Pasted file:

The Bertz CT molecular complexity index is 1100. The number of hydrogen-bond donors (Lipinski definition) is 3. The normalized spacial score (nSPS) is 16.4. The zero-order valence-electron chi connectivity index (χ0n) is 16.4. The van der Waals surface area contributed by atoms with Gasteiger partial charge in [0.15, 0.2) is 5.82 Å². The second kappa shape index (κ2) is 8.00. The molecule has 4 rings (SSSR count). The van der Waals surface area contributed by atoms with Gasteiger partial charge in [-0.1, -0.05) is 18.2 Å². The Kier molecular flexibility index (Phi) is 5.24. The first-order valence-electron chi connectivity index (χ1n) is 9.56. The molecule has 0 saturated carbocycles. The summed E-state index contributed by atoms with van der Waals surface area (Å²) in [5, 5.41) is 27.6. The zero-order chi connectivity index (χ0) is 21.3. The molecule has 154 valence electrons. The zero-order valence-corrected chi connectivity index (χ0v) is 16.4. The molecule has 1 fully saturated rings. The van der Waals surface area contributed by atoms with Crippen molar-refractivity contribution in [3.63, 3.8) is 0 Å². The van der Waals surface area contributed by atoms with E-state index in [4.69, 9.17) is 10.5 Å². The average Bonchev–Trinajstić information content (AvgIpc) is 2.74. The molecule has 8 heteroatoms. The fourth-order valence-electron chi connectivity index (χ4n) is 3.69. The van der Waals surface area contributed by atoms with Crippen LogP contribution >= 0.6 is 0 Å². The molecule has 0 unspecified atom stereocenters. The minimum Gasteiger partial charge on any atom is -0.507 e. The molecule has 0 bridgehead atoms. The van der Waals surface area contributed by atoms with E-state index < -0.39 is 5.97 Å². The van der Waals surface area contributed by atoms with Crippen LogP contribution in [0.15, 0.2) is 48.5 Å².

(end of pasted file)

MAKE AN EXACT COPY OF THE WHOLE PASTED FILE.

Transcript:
The Bertz CT molecular complexity index is 1100. The number of hydrogen-bond donors (Lipinski definition) is 3. The normalized spacial score (nSPS) is 16.4. The zero-order valence-electron chi connectivity index (χ0n) is 16.4. The van der Waals surface area contributed by atoms with Gasteiger partial charge in [0.15, 0.2) is 5.82 Å². The second kappa shape index (κ2) is 8.00. The molecule has 4 rings (SSSR count). The van der Waals surface area contributed by atoms with Gasteiger partial charge in [-0.1, -0.05) is 18.2 Å². The Kier molecular flexibility index (Phi) is 5.24. The first-order valence-electron chi connectivity index (χ1n) is 9.56. The molecule has 0 saturated carbocycles. The summed E-state index contributed by atoms with van der Waals surface area (Å²) in [5, 5.41) is 27.6. The zero-order chi connectivity index (χ0) is 21.3. The molecule has 154 valence electrons. The zero-order valence-corrected chi connectivity index (χ0v) is 16.4. The molecule has 1 fully saturated rings. The van der Waals surface area contributed by atoms with Crippen molar-refractivity contribution in [3.63, 3.8) is 0 Å². The van der Waals surface area contributed by atoms with E-state index in [4.69, 9.17) is 10.5 Å². The average Bonchev–Trinajstić information content (AvgIpc) is 2.74. The molecule has 8 heteroatoms. The fourth-order valence-electron chi connectivity index (χ4n) is 3.69. The van der Waals surface area contributed by atoms with Crippen LogP contribution >= 0.6 is 0 Å². The molecule has 0 unspecified atom stereocenters. The minimum Gasteiger partial charge on any atom is -0.507 e. The molecule has 0 bridgehead atoms. The van der Waals surface area contributed by atoms with E-state index < -0.39 is 5.97 Å². The van der Waals surface area contributed by atoms with Crippen LogP contribution in [0.15, 0.2) is 48.5 Å².